University of Tasmania students are struggling to learn on-the-job skills as placements for the semester have either been pushed back or moved online due to pandemic restrictions.
James Belstead, of Launceston, is enrolled in his third year of bachelor of education with a major in health and physical education. A requirement of the degree is that he undertakes placement during his third year.
However, all he has been told is placement is postponed. He said no dates have been released to the students, nor has any information regarding whether placements will still go ahead or not.
“I think they will have to keep postponing until restrictions ease,” he said. “It’s not practical to teach health and physical education online.”
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Mr Belstead said he is worried as he does not have much experience in the field other than what is provided through the university, and believes people learn best through practical experience on the job.
Brooke Wallace, of Hobart, is undertaking a master’s of social work (qualifying). She said she now has to complete her required agency visits online.
Ms Wallace was disappointed she was not able to go out and see what happens on the job and is worried she will miss out on learning the valuable skills required without real world experience.
“I am extremely worried that I won’t learn all the important tools that I’ll need for the job,” she said.
“With social work being a profession that requires you to go out and talk to clients, I worry that talking through Zoom won’t enable me to get the same experience as talking to a client face-to-face.”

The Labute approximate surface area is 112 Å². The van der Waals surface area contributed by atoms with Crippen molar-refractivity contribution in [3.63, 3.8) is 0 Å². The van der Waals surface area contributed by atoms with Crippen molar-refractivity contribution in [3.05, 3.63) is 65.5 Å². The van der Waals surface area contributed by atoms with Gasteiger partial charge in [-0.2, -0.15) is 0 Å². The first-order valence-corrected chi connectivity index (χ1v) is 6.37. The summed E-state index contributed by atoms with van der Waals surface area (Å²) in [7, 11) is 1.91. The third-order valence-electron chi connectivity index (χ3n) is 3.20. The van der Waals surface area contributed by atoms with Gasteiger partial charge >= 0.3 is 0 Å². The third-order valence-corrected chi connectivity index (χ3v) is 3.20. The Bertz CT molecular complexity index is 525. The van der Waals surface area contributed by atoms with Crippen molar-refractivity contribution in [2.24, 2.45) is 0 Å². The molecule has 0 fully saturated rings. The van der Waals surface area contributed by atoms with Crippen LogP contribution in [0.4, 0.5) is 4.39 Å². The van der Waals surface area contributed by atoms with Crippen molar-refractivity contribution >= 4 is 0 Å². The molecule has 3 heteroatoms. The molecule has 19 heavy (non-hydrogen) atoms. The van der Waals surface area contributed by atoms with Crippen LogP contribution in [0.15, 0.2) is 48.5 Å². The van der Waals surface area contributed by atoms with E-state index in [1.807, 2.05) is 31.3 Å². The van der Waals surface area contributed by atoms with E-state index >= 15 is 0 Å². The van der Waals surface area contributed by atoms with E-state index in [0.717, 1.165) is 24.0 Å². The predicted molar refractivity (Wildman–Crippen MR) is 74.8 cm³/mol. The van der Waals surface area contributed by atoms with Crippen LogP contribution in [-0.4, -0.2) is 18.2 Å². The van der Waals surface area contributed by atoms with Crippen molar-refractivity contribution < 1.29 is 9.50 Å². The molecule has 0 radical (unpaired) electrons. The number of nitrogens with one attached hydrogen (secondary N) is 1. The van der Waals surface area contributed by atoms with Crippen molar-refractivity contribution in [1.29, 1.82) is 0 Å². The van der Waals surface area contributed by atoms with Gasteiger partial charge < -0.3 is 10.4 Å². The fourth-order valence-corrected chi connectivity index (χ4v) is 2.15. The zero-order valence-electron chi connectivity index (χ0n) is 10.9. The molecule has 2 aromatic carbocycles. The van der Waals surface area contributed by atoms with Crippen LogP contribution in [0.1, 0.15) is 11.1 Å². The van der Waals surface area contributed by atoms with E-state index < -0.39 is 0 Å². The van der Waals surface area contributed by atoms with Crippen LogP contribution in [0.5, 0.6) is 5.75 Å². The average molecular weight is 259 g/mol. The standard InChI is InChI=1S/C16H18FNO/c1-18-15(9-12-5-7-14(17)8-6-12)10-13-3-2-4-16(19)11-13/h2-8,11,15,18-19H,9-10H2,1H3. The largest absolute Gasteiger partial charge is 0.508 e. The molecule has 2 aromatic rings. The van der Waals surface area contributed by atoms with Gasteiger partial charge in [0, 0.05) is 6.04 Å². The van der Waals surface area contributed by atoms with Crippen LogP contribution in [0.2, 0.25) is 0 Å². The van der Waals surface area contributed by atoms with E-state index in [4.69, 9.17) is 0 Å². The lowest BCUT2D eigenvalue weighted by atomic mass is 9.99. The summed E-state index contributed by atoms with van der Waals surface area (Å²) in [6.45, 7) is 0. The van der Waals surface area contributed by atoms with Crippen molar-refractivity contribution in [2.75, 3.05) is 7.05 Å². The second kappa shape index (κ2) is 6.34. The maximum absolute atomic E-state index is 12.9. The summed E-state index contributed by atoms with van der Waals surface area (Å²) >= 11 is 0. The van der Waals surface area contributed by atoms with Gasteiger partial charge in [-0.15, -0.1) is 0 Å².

Ms Wallace said she also found that placement online is more exhausting than her previous experiences of working full-time.
“Constant meetings over Zoom are extremely tiring. I’ve worked full-time before and was never this tired at the end of the day,” she said.
Tasmanian University Union president Braydon Broad said he has seen quite a few students come forward, particularly from the medical side of the university, expressing doubts they will get the practical experience needed to complete their degree.
“We have raised those doubts with the university and we have been assured that everything will be fine,” he said. “However student concerns still persist despite that explanation.”
Mr Broad said students are worried as they don’t know what the future holds and any certainty they can be provided will go a long way for their mental health.
The university has been contacted for comment.